For marine water sources, the proportion of E. coli isolates from the four quadrants of the Salish Sea resistant to ≥1 antibiotic ranged from 0–8.2%, while intermediate resistance ranged from 0–6.1% (Table 1). All three E. coli isolates from marine water near beaches were susceptible. Of the five fresh water samples, three (60%) were resistant, one (20%) showed intermediate resistance, and one (20%) was susceptible. Though the number of fresh water isolates was small, this level of E. coli resistance is similar to previous studies of fresh water [9,10].
Of 35 E. coli isolates from dead harbor seals, 3 (8.6%) were resistant, and 6 (17.1%) were intermediate to ≥1 antibiotic, and among 17 live seal isolates, 5 (29.4%) were resistant, and none were intermediate (Table 1). Two of seven isolates (28.6%) from harbor porpoises were intermediate resistant (Table 1).
The proportions of nonsusceptible E. coli were the highest among isolates obtained from river otter fecal samples (Table 1) with 13 (54. 2%) resistant and 4 (16.7%) intermediate resistant (Figure 1B,D). Four (30.8%) of the resistant isolates did not carry known resistance genes (Table 2). The nonsusceptible E. coli were mapped along the river and appeared to lack any obvious pattern across the industrial, suburban, and rural geographic zones (Figure 1D).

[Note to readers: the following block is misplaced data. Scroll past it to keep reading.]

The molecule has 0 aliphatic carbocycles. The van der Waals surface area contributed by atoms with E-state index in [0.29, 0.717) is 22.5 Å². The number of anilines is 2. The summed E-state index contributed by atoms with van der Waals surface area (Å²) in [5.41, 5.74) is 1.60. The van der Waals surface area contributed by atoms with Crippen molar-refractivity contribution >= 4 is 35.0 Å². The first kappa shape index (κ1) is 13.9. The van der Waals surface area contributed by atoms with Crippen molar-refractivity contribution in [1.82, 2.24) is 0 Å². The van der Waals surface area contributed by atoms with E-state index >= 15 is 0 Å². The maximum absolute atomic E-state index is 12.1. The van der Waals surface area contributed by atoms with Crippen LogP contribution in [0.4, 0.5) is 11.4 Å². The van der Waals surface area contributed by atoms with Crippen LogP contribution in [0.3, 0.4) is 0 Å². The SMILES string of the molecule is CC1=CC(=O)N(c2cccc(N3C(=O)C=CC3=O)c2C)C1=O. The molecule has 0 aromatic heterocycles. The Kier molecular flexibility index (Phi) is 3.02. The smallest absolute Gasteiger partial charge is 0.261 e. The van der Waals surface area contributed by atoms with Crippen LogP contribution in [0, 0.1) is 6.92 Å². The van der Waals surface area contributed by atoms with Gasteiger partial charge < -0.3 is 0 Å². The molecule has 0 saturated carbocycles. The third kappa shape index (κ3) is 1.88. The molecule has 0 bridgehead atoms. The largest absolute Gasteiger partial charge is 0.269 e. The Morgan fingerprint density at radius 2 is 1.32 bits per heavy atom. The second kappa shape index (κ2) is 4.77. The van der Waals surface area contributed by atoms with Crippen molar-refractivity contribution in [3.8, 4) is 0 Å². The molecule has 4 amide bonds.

2.2. MLSTs and ExPEC Strains

We identified 196 unique STs including 139 ST represented by a single isolate, 29 ST with two isolates, 10 ST with three isolates, six ST with four isolates, five ST with five isolates, three ST with six isolates, two ST with seven isolates, and one ST represented by eight isolates. The most common ST was ST10, represented by 12 isolates. Among 37 isolates, eight ExPEC STs were identified: ST10, ST38, ST58, ST69, ST73, ST117, ST131, and ST405 (Figure 1C). These STs have been previously associated with human disease and were further examined (Table 3) [11,12]. ST10 is also widely found around the world [13]. Twenty-one (56.7%) of the ExPEC E. coli were isolated from marine water samples (Table 3). Others were isolated from fresh water, marine water from beaches, live harbor seals, and river otter fecal samples. Eleven (29.7%) were resistant, including 25% of ST10 (n = 3), 50% of ST58 (n = 2), 25% of ST69 (n = 1), 100% of ST405 (n = 1), 33% of ST117 (n = 2), and 60% of ST131 (n = 2) (Table 3). No ExPEC isolates were found in sole, harbor porpoises, or dead seals (Table 3).

2.3. Comparison of Susceptibility Rates